Fig. 3.32 Diagram of inorganic nutrient cycling in the lower montane rainforest at Kerigoma, New Guinea. Numbers are in kg ha-1 year-1 for flows (arrows) and in kg ha-1 for pools (boxes). (After Whitmore 1990 by permission of Oxford University Press)

Tropical forests frequently have a nutrient limitation of some sort. Although the soil is often poor in mineralized nutrients the vegetation is luxuriant and so highly rich in species. As in savannas (Sect. 10.2.2), phosphorus is often the most problematic element. Mycorrhizal symbioses between plant roots and fungi are important (Medina and Cuevas 1994; Béreau et al. 2004) and there is feedback between the essential controlling steps of retranslocation and mineralization in tropical rain forest ecosystems dominated by ectomycorrhizal trees (Chuyong et al.

2000). P/N-ratios in canopy leaves of tropical humid forests range from 15 to 35 (mol/mol) x103 (Medina and Cuevas 1994) similar to those in plants of savannas. Nitrogen cycles for a semideciduous forest are shown in Fig. 3.33. Nodu-lation and atmospheric dinitrogen fixation is nutrient limited in tropical forests (Souza Moreira et al. 1992). In a rainforest in French Guyana, however, 43% of the Leguminosae were fixing N2, the contribution of N2-fixation to their nitrogen nutrition averaged 54%, and overall the N2-fixing species are important for the performance of the ecosystem increasing its nitrogen-biomass by 10% (Domenach et al. 2004). N2-fixation capacity of the rain forest trees is controlled and

Fig. 3.33 Compartmentation and annual turnover of nitrogen in a semideciduous forest in Ghana. (From the Ecology of Neotropical Savannas by Guillermo Sarmiento. Copyright © 1984 by the President and Fellows of Harvard College. Reprinted by permission of Harvard University Press (Sarmiento 1984))

limited by low phosphorus and high nitrogen levels in the soil (Pons et al. 2007; Sect.

Roots, which often form very dense mats, are mainly restricted to the upper 0.10.3 m of the soil, and frequently the soil layer itself on top of the bed rock is rather thin. Soil respiration, which is very high in wet tropical forests has a typical rate of 4 pmol CO2 m-2 s-1 (Buchmann et al. 2004) and corresponds to 600 - 670 g organic matter m-2 year-1, of which 67 - 82% is due to respiration within root mats. Rates of mineralization of organic litter are high and recirculation of minerals is rapid. Phosphorus in the soils of humid tropical forests is correlated with the litter fall mass (Silver 1994). Rapid recirculation is important for avoiding nutrient leaching (Chuyong et al. 2000). Litter turnover may support seedling growth (Brearley et al. 2003) and is essential for the development of photosynthetic capacity (Santiago and Mulkey 2005).

Ants play a role in biomass turnover and mineralization. In myrmecophytes the ants may contribute to nutrition of their hosts (see Sect. 6.6.3). In Tococa guianen-sis it was observed that one of the two adjacent domatia at the base of each leaf (see Fig. 3.23A) is used for nesting and the other for dumping excrement and debris. By radioactive tracer studies the inner surface of the domatia has been shown to be absorptive of low molecular substrates like amino acids and phosphate, in contrast to the surfaces of the leaf lamina. Thus, it is highly likely that nutrients are absorbed from the rotting material in the trash-domatium (Nickol 1992). On the other hand, in contrast to other reports in the literature that in Cecropia (Fig. 3.23B) 93% of its nitrogen is supplied by ants, a recent study suggested that it is only < 1% (Fischer et al. 2003).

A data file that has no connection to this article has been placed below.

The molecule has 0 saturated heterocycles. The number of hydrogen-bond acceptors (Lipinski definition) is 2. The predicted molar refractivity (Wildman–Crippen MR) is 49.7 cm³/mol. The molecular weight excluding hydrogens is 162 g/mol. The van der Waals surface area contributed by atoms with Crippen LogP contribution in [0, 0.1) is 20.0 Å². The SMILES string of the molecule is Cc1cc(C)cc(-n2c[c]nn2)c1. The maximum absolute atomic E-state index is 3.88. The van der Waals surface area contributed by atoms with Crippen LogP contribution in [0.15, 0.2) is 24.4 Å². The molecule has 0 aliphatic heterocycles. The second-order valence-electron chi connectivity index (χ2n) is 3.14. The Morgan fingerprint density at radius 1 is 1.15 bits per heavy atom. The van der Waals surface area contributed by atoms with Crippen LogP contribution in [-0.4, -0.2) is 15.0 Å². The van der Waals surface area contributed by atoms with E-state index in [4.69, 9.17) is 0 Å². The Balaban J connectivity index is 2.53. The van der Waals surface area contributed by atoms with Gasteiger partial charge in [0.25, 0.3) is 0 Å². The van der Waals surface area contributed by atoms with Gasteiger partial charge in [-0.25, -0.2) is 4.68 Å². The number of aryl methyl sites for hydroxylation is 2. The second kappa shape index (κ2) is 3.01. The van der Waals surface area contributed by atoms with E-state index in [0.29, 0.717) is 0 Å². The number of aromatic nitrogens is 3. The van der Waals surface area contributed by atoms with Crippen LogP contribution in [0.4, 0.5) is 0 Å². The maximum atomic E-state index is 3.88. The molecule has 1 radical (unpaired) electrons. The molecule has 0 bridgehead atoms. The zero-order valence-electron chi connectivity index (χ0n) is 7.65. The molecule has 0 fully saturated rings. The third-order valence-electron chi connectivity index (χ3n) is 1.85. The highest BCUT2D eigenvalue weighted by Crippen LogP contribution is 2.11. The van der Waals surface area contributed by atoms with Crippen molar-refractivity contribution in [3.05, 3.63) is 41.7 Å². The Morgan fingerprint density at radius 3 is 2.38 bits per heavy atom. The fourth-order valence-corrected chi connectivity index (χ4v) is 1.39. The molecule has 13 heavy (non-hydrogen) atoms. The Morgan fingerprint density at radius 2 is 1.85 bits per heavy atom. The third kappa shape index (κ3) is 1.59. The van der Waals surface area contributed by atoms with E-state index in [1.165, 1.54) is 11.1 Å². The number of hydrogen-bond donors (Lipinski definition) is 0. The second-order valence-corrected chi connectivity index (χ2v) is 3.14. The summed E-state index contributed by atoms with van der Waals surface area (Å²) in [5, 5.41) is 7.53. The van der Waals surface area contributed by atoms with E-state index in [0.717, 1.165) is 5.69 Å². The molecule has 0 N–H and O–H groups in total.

Leaf-cutter ants (Fig. 3.34) are a special case. (In the following text I follow the monograph of Wirth et al. 2003.) Herbivory in general can enhance nutrient cycling by, e.g.

• enhancing the leaching rate of nutrients from foliage,

• increasing the rate of litter fall,

• stimulating nutrient cycling and turnover within plants,

• promoting activities of decomposer organisms.

Table 3.3 Selection of some quantitative data on the activity of leaf-cutter ants, Atta colombica, extracted from Wirth et al. (2003) and Herz et al. (2006)

Nest size (m2)

A few to about 100

Dry leaf mass collected (kg per year)

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Renewable Energy 101

Renewable Energy 101

Renewable energy is energy that is generated from sunlight, rain, tides, geothermal heat and wind. These sources are naturally and constantly replenished, which is why they are deemed as renewable. The usage of renewable energy sources is very important when considering the sustainability of the existing energy usage of the world. While there is currently an abundance of non-renewable energy sources, such as nuclear fuels, these energy sources are depleting. In addition to being a non-renewable supply, the non-renewable energy sources release emissions into the air, which has an adverse effect on the environment.

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